Environmental Health Sciences (EHS), M.P.H. ’19
Public Health Associate*, U.S. Centers for Disease Control and Prevention
*EDITOR’S NOTE: Victoria Ami Shirriff recently enrolled as a student at the University of California, Berkeley – School of Law, where she is pursuing a Juris Doctorate (J.D.) in Environmental Law. We asked her to describe her prior position with the CDC (Oct. 2019 – July 2021) for this spotlight.)
What is your current job?
I worked as a public health associate for the CDC’s Center for State, Tribal, Local, and Territorial Support division in the Commonwealth of the Northern Mariana Islands (CNMI). I did health geography for non-communicable diseases and transitioned to COVID-19 response work. I recently left my job to pursue my JD.
Describe your work and why you find it rewarding/challenging.
I was an embedded CDC staffer in the CNMI public health department. In the beginning, I worked in chronic disease, utilizing geographic information systems (GIS) to target areas for public health interventions. I switched to COVID-19 response at the start of the pandemic. I helped with data management and visualization, contact tracing, and vaccine distribution. Working in a resource-limited territory posed a unique set of challenges, however I received unparalleled on-the-job experience. I loved working at a local health department because of the incredible relationships I was able to build with others in the office as well as in the community.
How did YSPH prepare you for your current work?
One of the most beneficial things about YSPH was the emphasis on teamwork and community. Almost all of the work I did in public health centered around working with others. The number of assignments and practical experiences that YSPH encouraged that emphasized groupwork benefited me enormously. I learned how to lead and when to step back. Additionally, the Practice-Based Community Health Research course with Dr. Debbie Humphries taught me practical skills in project management and execution as well as thoughtful community engagement.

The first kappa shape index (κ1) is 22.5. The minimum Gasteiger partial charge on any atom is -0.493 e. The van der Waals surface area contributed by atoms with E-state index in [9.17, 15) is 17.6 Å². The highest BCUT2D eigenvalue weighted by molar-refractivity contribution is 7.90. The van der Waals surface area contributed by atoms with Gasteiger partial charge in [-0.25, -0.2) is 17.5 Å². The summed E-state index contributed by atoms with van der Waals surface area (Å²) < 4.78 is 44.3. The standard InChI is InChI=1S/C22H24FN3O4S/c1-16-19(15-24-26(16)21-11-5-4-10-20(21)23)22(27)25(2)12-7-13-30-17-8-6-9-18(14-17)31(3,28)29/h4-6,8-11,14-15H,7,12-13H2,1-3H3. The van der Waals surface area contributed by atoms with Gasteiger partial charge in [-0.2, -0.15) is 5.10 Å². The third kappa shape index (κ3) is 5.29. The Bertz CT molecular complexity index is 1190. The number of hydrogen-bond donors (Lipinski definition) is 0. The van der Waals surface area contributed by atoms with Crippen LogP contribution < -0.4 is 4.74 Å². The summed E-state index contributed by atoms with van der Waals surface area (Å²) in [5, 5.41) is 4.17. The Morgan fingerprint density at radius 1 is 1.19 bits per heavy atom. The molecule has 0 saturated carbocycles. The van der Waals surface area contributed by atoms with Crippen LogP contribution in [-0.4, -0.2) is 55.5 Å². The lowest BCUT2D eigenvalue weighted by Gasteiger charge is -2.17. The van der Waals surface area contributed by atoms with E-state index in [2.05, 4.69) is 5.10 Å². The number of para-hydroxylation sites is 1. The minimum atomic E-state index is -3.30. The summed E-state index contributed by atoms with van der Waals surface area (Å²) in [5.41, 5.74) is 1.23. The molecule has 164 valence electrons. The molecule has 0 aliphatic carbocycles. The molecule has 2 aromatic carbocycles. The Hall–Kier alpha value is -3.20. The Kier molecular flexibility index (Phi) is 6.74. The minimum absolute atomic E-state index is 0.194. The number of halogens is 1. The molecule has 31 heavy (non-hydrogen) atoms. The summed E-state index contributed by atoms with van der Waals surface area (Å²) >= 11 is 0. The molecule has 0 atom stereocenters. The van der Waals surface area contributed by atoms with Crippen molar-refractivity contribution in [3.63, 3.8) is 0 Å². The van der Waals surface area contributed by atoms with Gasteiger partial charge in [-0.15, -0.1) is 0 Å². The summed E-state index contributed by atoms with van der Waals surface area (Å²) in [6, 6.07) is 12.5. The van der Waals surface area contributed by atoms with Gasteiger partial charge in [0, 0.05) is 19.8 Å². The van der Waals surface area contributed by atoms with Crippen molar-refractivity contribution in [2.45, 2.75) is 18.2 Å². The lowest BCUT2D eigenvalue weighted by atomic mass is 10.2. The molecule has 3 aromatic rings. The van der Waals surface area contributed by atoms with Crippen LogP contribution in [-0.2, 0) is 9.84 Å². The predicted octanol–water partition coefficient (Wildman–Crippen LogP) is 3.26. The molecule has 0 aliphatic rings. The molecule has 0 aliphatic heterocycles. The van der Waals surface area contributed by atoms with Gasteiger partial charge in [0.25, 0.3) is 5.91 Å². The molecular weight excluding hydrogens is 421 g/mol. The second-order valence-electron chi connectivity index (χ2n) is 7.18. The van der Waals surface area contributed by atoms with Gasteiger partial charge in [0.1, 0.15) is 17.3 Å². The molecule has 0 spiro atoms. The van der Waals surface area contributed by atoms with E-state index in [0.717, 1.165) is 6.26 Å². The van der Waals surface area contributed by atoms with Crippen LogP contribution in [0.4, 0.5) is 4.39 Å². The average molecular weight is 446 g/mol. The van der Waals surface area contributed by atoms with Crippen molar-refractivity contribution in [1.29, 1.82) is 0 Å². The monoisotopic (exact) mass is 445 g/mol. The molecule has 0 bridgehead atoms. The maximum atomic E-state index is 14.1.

Do you have a favorite YSPH experience you can share?
My favorite YSPH experience was the work that I did with the YSPH sustainability committee. The sustainability committee was one of the first extracurricular activities I became involved in. I loved meeting others throughout YSPH who were dedicated to sustainability and I was given a great amount of support to pursue additional projects. It was incredibly rewarding to see an idea through from start to finish. The mentorship I received from Chief of Staff Heidi Richard and Dr. Robert Dubrow is something I deeply value to this day.
What advice do you have for current students?
Although I love YPSH, I encourage students to venture outside of the school and take advantage of the wealth of expertise across Yale University! I took incredible courses at the Yale School of the Environment, Yale Law School, and Yale College during my time at the university. These courses directly tied into my work in public health, especially my coursework in urban planning, GIS, and data visualization. Taking courses at the law school significantly influenced me in my career, as I am now pursuing my J.D. to further my aspirations of working in environmental and climate justice.
Were there any faculty or staff mentors who influenced your YSPH experience?
Heidi Richard was a huge influence on my experience. She provided me with support and encouragement in the work I was doing with the sustainability committee and helped me with my goals in public health and beyond. I am grateful for Dr. Robert Dubrow and his expertise in climate change and health. His course was integral to my studies and he was especially helpful as my thesis advisor. Dr. Debbie Humphries was another incredible professor. I enjoyed learning from her in and out of the classroom. She was always happy to talk about my goals and to connect me with others.